Posted on: 23 March 2020
CNWL has developed four self-help workbooks for people in prison and detention as part of a concerted plan to improve people’s experience in custody, to increase access to therapeutic support and to reduce distress and levels of self-harm and suicide across the prison estate.
CNWL provides healthcare across a diverse range of prisons and detention centres, ranging from HMP Woodhill in Milton Keynes to HMP Winchester in Hampshire as well as prisons in Kent and in Surrey and the Immigration Removal Centre at Heathrow.
Each has received copies of these practical workbooks, which are an extra resource for those in custody or detention, over and above the existing healthcare support.
The four, produced by a group of people currently in custody in collaboration with our Offender Care psychologists are called:
- Understanding and coping with being in custody: A self-help guide for people in custody or detention
- Unusual Experiences Workbook: A self-help guide for people in custody or detention
- Understanding and coping with loneliness: A self-help guide for people in custody or detention
- Understanding and coping with difficult pasts: A self-help guide for people in custody or detention
They support and deepen an ongoing programme of suicide prevention work through CNWL’s Offender Care suicide prevention strategy.
This strategy was unveiled in June 2018 and included nine pledges towards reducing the numbers of self-inflicted deaths across our prisons. This is bearing fruit; self-inflicted deaths across our prisons have reduced by over half from 2018.
Project lead Dr Sarah Allen said: “We know that people often struggle to cope whilst in custody as they are removed from many more usual coping strategies and resources.
“How many of us would cope well with being locked up away from friends, families and pets without the ability to go for a walk or a glass of wine when things feel too much?
“Many of the people we work with have experienced very difficult and traumatic pasts which further impact on their coping.
“As part of our overall health and well-being provision and contributing to our suicide prevention strategy we wanted to do more to support those we work with and these books provide information about the difficulties people might experience and give some practical ideas of things which might help.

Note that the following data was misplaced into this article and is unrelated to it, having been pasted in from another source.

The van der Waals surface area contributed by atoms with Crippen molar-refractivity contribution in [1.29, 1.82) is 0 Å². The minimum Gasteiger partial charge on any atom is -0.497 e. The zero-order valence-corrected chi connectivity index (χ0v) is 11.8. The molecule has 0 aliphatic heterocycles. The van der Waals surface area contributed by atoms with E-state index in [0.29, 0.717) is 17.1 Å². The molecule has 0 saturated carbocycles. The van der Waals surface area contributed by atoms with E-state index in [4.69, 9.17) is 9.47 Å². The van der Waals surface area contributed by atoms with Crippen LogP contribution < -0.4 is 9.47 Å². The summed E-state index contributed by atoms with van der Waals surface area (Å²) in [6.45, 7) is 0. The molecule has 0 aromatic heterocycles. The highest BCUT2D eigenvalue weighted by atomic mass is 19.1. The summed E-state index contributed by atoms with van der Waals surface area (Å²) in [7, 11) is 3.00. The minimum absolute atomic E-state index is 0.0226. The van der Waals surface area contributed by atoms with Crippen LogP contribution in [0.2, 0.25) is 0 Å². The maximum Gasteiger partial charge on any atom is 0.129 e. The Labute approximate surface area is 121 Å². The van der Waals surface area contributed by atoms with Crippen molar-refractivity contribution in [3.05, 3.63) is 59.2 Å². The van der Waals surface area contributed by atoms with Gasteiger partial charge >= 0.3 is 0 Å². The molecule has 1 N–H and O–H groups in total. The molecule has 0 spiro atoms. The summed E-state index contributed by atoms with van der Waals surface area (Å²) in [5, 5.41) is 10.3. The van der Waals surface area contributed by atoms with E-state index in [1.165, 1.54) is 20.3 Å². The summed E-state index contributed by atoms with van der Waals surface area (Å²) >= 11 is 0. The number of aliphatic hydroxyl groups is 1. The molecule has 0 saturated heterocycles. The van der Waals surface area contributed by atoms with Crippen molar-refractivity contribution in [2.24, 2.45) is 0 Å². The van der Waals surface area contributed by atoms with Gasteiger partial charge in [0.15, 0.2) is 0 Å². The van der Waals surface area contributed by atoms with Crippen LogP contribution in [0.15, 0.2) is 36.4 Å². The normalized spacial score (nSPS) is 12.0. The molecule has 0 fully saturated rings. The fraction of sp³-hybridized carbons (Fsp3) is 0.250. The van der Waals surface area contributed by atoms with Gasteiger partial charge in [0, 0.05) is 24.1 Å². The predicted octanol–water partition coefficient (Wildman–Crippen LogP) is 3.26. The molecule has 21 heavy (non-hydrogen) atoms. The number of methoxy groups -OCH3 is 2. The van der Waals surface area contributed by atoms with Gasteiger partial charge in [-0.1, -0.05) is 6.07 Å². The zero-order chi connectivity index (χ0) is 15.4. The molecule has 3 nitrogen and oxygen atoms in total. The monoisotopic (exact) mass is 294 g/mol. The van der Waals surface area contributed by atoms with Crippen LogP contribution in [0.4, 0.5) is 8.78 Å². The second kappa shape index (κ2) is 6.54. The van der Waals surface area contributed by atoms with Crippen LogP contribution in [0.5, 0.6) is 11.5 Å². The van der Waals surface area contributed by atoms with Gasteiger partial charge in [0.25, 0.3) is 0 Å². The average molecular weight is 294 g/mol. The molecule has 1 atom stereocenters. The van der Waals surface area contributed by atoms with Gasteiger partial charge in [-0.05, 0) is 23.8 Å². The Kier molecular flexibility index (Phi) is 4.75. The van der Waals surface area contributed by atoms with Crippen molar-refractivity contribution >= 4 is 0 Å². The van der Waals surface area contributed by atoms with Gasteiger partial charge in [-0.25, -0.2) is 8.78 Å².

“Statistics tell us that around 76% of people on remand, and 63% of those serving custodial sentences experience anxiety and/or depression. This is in comparison to around 20% of the general public.
“Given that this has been a genuinely co-produced piece of work we are confident the workbooks will be useful to those we want to reach. We are trying to ensure there is help available at all times for those who need it, from these self-help workbooks, contact with our mental health staff, through to groups and individual therapy. No one should be struggling alone in custody.”
Service Director Phil Bolland said: “Caring is paramount and we do not judge and over the past few years we have been determined to improve the services we offer to this population and to work towards improving mental health outcomes and preventing suicides in custodial settings.
“This led to last year’s suicide prevention strategy, which has informed this piece of work and which is bearing fruit.
“However, we know that as a healthcare provider we should be looking to go further; we know that talking therapy services, for example, can only go so far.
“We wanted to provide the detained population access to the same resources as someone in the community has so an easy-to-read and understand series of self-help workbooks seemed to us to be the best way forward and I thank Dr Allen for leading on this piece of work.”
CNWL Chief Executive Claire Murdoch said: “This is an excellent co-produced piece of work that adheres to our values of caring not judging. And that is what we do, day-in-and day-out, in providing excellent levels of care.
“We want those who read these manuals to understand what they may be experiencing and to work through these emotions with our help.”